Use this URL to cite or link to this record in EThOS: https://ethos.bl.uk/OrderDetails.do?uin=uk.bl.ethos.775670
Title: Understanding and optimising activity pacing to promote a physically active lifestyle in people with multiple sclerosis
Author: Abonie, Ulric Sena
ISNI:       0000 0004 7962 8457
Awarding Body: University of Essex
Current Institution: University of Essex
Date of Award: 2019
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Abstract:
The way in which an individual habitually approaches physical activity has long been thought to have an impact on his/her daily functioning, with both underactivity and overactivity linked to disability. The experience of fatigue draws adaptations such as underactivity and periods of overactivity in people with multiple sclerosis. This emphasises the need to explore ways to facilitate physically active lifestyle in this population. Activity pacing is a novel goal-directed behavioural process of dividing activities into small manageable pieces to lessen the effect of symptoms, which then allows gradual progressive increases in activity. However, activity pacing as a potentially adaptive behaviour to stimulate physically active lifestyle has not been researched. This thesis consequently explored this. A literature review and meta-analysis were done to evaluate the influence of activity pacing on fatigue and physical activity, and potential moderator effects. Findings revealed activity pacing had beneficial but varied effects on fatigue and physical activity; suggesting that individual or intervention characteristics may have moderated effects. Consequently, we explored relations between activity pacing, fatigue, physical activity and health-related quality of life in daily life and found fatigue was related to low health-related quality of life. Also, engagement in pacing and perceived risk of overactivity were associated with low activity and high activity respectively. These findings suggest that people with multiple sclerosis might benefit from individualised guidance on efficient approach to activity and adequate fatigue management. These insights were used to develop and evaluate the efficacy of a tailored activity pacing intervention based on individual's attitudes towards physical activity and fatigue experience. Results revealed the approach effectively increased activity level and reduced activity variability without exacerbating fatigue. These findings provide the basis to incorporate tailored activity pacing approach in standard care to manage fatigue and promote longitudinal engagement in physical activity among people with multiple sclerosis.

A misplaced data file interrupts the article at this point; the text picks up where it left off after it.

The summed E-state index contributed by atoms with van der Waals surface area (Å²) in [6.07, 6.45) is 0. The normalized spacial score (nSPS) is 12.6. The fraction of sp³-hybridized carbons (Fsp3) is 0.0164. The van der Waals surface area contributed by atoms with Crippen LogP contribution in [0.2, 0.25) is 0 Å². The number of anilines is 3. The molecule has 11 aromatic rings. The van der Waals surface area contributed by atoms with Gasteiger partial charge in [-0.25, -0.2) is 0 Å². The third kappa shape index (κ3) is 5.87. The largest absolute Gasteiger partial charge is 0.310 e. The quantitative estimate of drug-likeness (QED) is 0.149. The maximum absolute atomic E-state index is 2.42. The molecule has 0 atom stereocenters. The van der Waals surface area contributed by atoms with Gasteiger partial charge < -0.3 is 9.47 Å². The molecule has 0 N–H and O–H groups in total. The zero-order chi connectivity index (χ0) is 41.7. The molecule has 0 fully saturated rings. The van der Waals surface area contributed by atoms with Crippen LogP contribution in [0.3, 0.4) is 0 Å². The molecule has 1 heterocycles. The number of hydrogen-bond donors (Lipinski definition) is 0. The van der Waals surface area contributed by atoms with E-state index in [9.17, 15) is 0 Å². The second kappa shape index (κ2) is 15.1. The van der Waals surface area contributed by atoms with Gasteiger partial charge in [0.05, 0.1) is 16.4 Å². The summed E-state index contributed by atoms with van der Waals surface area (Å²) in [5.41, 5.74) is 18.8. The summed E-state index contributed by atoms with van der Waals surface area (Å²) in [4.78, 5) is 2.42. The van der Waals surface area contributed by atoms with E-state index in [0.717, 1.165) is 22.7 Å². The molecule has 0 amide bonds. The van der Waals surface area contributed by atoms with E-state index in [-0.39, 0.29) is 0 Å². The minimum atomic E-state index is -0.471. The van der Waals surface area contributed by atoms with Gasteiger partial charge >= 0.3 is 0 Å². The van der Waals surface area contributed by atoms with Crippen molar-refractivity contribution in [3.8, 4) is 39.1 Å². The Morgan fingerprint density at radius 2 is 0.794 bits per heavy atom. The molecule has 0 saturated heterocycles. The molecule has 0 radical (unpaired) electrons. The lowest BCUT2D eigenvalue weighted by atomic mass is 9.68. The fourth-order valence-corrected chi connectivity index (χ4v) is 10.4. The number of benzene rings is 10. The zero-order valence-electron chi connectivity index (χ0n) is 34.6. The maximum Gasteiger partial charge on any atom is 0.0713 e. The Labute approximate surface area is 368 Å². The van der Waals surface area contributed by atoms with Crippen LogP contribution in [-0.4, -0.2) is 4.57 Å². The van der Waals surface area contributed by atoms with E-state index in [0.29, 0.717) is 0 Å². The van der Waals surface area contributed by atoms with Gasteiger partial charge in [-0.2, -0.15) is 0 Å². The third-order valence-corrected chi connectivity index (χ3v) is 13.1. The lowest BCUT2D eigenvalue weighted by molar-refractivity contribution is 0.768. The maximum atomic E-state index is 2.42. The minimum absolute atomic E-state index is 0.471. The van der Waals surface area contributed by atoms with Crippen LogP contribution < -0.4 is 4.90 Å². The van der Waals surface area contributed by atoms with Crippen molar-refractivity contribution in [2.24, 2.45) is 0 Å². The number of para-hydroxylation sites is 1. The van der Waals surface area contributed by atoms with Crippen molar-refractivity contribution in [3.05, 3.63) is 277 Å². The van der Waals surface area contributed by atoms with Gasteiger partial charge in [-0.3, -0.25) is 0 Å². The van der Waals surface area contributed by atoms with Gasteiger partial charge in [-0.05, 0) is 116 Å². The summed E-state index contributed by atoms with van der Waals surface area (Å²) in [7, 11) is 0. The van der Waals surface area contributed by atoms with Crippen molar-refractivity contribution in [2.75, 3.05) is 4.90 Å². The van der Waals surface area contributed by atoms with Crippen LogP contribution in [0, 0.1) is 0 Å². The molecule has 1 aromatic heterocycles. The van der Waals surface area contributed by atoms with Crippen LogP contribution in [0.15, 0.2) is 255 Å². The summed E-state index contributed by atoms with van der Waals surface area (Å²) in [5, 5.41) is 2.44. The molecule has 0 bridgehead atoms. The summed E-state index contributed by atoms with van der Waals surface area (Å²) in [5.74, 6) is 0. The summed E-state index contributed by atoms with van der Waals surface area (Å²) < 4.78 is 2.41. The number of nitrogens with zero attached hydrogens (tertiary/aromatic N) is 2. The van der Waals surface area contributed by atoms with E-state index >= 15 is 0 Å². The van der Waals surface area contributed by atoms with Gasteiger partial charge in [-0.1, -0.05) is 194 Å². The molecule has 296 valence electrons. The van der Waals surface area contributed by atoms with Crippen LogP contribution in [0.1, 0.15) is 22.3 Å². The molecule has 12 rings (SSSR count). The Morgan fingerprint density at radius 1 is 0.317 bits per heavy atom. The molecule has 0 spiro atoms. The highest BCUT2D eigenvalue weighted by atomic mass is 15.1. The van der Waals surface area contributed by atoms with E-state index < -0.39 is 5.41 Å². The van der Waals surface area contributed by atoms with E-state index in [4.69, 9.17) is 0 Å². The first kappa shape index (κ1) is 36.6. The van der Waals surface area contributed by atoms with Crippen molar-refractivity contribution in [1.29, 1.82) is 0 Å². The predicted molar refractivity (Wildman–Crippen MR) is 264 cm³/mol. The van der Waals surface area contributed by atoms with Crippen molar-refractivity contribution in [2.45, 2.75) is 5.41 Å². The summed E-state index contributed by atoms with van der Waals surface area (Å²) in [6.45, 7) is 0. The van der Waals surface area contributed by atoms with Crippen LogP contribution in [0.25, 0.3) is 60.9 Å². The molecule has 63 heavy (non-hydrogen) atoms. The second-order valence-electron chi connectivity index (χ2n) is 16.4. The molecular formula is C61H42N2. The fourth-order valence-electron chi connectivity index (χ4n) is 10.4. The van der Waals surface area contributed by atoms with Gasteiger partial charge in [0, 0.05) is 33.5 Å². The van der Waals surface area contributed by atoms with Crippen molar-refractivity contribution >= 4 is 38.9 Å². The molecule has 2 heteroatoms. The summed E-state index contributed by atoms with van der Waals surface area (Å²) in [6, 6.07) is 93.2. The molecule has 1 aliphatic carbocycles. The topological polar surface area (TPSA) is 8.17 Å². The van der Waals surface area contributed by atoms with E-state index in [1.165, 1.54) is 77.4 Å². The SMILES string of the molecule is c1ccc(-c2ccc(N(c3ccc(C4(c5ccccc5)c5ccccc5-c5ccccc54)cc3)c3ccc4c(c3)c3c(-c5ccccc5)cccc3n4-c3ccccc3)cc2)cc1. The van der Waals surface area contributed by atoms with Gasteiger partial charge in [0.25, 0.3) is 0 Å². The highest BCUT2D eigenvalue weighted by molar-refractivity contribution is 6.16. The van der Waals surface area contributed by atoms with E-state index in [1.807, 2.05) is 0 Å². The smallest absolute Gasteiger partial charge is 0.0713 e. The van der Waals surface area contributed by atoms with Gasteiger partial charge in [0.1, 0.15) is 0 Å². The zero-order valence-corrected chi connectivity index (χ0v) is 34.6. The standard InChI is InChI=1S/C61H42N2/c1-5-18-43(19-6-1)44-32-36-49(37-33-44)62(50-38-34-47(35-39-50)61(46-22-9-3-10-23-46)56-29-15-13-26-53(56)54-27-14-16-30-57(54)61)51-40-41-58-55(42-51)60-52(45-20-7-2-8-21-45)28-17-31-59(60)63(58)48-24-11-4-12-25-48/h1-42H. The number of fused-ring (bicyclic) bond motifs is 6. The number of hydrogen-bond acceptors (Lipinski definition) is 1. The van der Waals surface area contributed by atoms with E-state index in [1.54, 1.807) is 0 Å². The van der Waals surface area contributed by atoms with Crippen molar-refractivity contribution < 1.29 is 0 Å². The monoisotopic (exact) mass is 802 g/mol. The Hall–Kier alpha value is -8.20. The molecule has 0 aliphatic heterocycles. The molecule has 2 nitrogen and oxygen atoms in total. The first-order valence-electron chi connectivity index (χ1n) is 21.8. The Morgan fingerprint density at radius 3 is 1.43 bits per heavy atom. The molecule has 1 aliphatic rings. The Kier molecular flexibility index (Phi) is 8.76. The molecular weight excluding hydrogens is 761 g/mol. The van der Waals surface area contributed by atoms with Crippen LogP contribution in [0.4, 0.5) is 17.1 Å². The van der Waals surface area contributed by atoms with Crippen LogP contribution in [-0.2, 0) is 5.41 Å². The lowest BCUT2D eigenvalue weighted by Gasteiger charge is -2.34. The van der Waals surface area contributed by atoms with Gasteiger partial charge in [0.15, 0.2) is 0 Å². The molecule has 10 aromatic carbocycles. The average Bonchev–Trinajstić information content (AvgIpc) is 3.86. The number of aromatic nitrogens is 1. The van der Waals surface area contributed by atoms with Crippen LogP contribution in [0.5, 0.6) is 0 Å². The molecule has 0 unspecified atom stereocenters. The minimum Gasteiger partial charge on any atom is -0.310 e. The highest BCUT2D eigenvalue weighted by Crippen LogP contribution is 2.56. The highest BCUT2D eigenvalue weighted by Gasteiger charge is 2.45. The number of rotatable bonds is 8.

Supervisor: Not available Sponsor: Not available
Qualification Name: Thesis (Ph.D.) Qualification Level: Doctoral
EThOS ID: uk.bl.ethos.775670  DOI: Not available
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